Right away, I have to note that, beside the fact that the expression is almost trivially true, broadly, and for the boring fact that once you have the first half in your head, you practically can’t help but utter the last half. Even with that in mind, I am not particularly convinced he said it at all.
The absence of proof is not the proof of absence
It is an old concept, worked and reworked, passed along or re-invented over the ages. Even two and a half millennia ago, Socrates spoke of the problem of making arguments from ignorance; the idea was probably old, even then!
- Something about William Cowper
- Constructing a Phrase
- Cowper’s vocabulary, style, and temperament
Something about William Cowper
I’ve heard or read this pliable phrase being put into service as a defense mechanism or in response to the yawning chasm that is the lack of evidence for gods. It’s ubiquitously and very strangely, I think, attributed to William Cowper. Shortly, I hope I will succeed in explaining why I think it so strange. As a teaser, I’ll just say that it seems a strange way of thinking, that is, coming from this sort of 18th century Evangelical who probably would have bristled at the thought that anyone should, or would, require proof for the existence of his own god. Furthermore, I think Cowper would likely have preferred that everyone around him just leave the matter as stated: His god existed because he believed it to be true and believed it should be true.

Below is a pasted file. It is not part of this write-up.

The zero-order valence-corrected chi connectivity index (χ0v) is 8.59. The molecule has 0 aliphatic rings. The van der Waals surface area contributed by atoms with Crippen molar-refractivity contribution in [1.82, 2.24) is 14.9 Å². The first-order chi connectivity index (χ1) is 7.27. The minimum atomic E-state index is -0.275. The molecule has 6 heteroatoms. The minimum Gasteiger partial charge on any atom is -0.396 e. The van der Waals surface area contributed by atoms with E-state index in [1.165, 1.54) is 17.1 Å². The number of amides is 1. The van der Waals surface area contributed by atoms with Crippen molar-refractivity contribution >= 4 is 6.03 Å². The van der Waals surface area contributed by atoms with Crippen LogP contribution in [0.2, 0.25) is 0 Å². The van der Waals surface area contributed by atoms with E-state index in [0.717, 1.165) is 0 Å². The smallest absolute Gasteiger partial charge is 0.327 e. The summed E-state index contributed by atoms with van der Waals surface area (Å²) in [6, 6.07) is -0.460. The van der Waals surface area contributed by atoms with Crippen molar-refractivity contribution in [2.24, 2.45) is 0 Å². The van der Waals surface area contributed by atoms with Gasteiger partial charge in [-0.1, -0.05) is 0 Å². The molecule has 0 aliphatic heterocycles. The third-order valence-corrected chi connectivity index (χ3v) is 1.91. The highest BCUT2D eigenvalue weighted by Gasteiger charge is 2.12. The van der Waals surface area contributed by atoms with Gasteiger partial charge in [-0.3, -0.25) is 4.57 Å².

This eighteenth century Londoner feared, neurotically in fact, for not adequately possessing the kind and amount of faith required by his god. You might then argue that he’d be the perfect candidate, to utter something just like this in the defensive mode. Yet, he didn’t otherwise seem overly concerned with any such process, as is implied by the assumptions underlying the expression itself, the process of uncovering what is true, as in, for example, that tried-and-true method for removing the false toward the end of finding some scrap of truth. Rather, from his hymn, “Walking with God”, we get a little view into how and what he thought of ‘evidence’ and ‘existence’:
Oh! for a closer walk with God,
A calm and heav’nly frame 1
Throughout all of Cowper’s writings and hymns, a man who was better characterized by his rather poetic pleadings, the wish or desire for a calming presence of his god, which he simultaneously took as granted.
Constructing a Phrase
I would invite you to look for citations originating from both sides of the Atlantic and across two centuries, of Cowper and quotes of his in the wide expanse of English literature. Survey the vocabulary of literature after the 1800s containing expressions like “absence of”, “absence of proof”, “absence of evidence”, and their variations and inverses, like “proof of…”, “no proof of”, and so forth. You may discover an impressive cluster and subsequent progression of expressions, of which, notably, none appearing either in Cowper’s lifetime or even within half a century of his death.
The saying seems instead to emerge from clusters of documents written well within the nineteenth century and often with reference to scientific and legal disciplines rather than in strictly theological, hermeneutic, poetic or strictly philosophical works, even where the writers are attempting support of (for example) a theological position.